When you are planning to invest in a business, you may incur preliminary expenses for traveling to look at the property and for legal or accounting advice. Expenses incurred during a general search or preliminary investigation of a business are not deductible, including expenses related to the decision whether or not to enter a transaction. However, when you go beyond a general search and actually go into business, you may elect to deduct or amortize your start-up costs.
If you began your business in 2012, up to $5,000 of eligible start-up expenses is allowed. The limit is reduced by the amount of start-up costs exceeding $50,000. Start-up costs over the first-year deduction limit may be amortized over 15 years. An election to amortize is made by claiming the deduction on Form 4562, and it is then entered in Part V (“Other Expenses”) of Schedule C.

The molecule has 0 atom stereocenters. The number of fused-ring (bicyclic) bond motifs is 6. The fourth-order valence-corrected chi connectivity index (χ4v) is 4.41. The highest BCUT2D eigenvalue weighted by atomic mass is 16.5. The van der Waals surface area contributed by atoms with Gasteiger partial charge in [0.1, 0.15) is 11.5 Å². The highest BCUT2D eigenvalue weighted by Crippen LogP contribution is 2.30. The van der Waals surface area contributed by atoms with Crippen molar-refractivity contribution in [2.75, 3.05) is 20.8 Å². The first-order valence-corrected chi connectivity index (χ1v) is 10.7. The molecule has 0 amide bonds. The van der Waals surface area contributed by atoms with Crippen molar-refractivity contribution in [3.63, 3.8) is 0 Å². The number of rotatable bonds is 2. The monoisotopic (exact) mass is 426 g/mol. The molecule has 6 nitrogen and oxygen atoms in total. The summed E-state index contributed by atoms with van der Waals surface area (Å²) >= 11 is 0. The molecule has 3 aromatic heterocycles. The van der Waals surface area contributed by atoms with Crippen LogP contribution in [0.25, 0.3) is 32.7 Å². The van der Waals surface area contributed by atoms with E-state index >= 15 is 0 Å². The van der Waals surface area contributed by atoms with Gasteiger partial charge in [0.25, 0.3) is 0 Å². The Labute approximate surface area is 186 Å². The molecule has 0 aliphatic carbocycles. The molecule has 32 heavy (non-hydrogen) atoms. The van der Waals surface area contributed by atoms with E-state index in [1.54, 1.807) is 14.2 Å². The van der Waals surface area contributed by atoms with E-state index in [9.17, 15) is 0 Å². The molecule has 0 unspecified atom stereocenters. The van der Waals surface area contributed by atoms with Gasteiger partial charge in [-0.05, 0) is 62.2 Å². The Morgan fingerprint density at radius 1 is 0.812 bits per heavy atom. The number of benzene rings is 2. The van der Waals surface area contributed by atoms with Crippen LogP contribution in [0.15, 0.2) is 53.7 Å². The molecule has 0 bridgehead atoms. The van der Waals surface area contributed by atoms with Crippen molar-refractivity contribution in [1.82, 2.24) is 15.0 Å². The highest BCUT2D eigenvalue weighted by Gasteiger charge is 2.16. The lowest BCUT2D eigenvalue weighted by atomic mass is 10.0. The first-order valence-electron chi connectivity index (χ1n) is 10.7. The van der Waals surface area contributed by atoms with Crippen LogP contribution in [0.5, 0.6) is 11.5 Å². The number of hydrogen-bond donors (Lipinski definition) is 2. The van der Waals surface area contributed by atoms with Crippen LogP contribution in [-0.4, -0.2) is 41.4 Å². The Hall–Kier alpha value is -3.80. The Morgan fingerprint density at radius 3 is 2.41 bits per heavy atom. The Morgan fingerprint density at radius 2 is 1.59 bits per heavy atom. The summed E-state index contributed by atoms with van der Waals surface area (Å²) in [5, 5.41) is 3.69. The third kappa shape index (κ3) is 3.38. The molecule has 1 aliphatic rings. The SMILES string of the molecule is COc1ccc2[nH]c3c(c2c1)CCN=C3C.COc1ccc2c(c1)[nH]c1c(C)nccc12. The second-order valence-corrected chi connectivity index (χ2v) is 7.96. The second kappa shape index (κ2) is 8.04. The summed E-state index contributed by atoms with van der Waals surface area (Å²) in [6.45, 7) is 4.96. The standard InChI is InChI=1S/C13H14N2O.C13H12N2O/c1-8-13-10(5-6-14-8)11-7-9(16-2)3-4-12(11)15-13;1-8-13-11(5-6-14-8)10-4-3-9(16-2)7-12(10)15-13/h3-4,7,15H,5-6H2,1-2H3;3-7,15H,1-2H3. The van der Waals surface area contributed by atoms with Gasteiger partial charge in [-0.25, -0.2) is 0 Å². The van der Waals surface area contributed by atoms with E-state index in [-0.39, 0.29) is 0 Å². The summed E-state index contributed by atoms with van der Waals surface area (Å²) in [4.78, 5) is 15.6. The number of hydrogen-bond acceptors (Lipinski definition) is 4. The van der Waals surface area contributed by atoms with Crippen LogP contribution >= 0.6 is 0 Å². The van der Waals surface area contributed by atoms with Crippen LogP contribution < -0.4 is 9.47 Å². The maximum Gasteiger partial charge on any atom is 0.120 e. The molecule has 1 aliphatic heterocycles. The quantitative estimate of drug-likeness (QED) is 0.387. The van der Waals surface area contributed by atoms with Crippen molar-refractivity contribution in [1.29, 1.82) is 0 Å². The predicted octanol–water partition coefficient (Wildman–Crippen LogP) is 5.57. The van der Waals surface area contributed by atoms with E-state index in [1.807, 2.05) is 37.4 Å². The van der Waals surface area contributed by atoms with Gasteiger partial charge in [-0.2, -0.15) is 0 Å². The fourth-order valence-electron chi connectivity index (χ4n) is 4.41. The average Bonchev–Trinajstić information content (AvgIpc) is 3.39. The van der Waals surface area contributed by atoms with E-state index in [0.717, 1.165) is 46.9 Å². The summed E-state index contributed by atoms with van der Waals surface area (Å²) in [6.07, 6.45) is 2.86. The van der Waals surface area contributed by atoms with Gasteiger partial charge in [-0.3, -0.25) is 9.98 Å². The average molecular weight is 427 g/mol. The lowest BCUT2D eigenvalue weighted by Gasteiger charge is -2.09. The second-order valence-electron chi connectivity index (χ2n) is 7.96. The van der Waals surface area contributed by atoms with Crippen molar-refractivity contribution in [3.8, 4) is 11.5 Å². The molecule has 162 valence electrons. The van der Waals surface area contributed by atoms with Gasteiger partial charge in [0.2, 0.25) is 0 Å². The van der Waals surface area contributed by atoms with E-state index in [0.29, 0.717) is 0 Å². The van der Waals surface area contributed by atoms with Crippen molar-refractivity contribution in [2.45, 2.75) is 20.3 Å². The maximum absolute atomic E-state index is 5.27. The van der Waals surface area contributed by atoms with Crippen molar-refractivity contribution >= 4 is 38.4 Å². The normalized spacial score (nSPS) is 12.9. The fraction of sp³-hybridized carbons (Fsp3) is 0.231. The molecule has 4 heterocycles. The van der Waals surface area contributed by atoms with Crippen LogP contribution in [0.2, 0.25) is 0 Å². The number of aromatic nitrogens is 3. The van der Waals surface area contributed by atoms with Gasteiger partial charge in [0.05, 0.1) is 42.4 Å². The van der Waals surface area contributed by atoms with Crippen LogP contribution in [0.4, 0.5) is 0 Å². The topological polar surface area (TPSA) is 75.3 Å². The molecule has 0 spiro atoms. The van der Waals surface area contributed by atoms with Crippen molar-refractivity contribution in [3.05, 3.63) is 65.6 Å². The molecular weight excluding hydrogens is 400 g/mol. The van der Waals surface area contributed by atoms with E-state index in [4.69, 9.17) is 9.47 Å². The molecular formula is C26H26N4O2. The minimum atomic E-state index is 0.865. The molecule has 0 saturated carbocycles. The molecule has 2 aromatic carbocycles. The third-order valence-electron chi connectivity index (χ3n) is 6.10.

Eligible costs include investigating and setting up the business, such as expenses of surveying potential markets, products, labor supply, and transportation facilities; travel and other expenses incurred in lining up prospective distributors, suppliers, or customers; salaries or fees paid to consultants or attorneys, and fees for similar professional services. The business may be one you acquire from someone else or a new business you create.
Costs incident to the creation of a partnership ...